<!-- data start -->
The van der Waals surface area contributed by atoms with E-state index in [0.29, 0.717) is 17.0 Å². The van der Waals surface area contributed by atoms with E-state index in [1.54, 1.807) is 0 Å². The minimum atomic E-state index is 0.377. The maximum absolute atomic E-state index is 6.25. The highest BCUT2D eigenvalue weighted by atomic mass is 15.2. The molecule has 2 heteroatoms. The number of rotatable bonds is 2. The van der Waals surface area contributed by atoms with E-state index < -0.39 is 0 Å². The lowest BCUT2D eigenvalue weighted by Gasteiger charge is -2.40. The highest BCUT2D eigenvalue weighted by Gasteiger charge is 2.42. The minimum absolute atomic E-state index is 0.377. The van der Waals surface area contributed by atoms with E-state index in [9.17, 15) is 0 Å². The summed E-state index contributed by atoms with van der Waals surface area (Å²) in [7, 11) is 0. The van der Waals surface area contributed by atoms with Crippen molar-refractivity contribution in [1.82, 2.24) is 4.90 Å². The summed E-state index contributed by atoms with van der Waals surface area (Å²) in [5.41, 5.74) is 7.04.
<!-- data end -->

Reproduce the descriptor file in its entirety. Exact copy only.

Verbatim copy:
The van der Waals surface area contributed by atoms with E-state index in [0.29, 0.717) is 17.0 Å². The van der Waals surface area contributed by atoms with E-state index in [1.54, 1.807) is 0 Å². The minimum atomic E-state index is 0.377. The maximum absolute atomic E-state index is 6.25. The highest BCUT2D eigenvalue weighted by atomic mass is 15.2. The molecule has 2 heteroatoms. The number of rotatable bonds is 2. The van der Waals surface area contributed by atoms with E-state index < -0.39 is 0 Å². The lowest BCUT2D eigenvalue weighted by Gasteiger charge is -2.40. The highest BCUT2D eigenvalue weighted by Gasteiger charge is 2.42. The minimum absolute atomic E-state index is 0.377. The van der Waals surface area contributed by atoms with E-state index in [9.17, 15) is 0 Å². The summed E-state index contributed by atoms with van der Waals surface area (Å²) in [7, 11) is 0. The van der Waals surface area contributed by atoms with Crippen molar-refractivity contribution in [1.82, 2.24) is 4.90 Å². The summed E-state index contributed by atoms with van der Waals surface area (Å²) in [5.41, 5.74) is 7.04.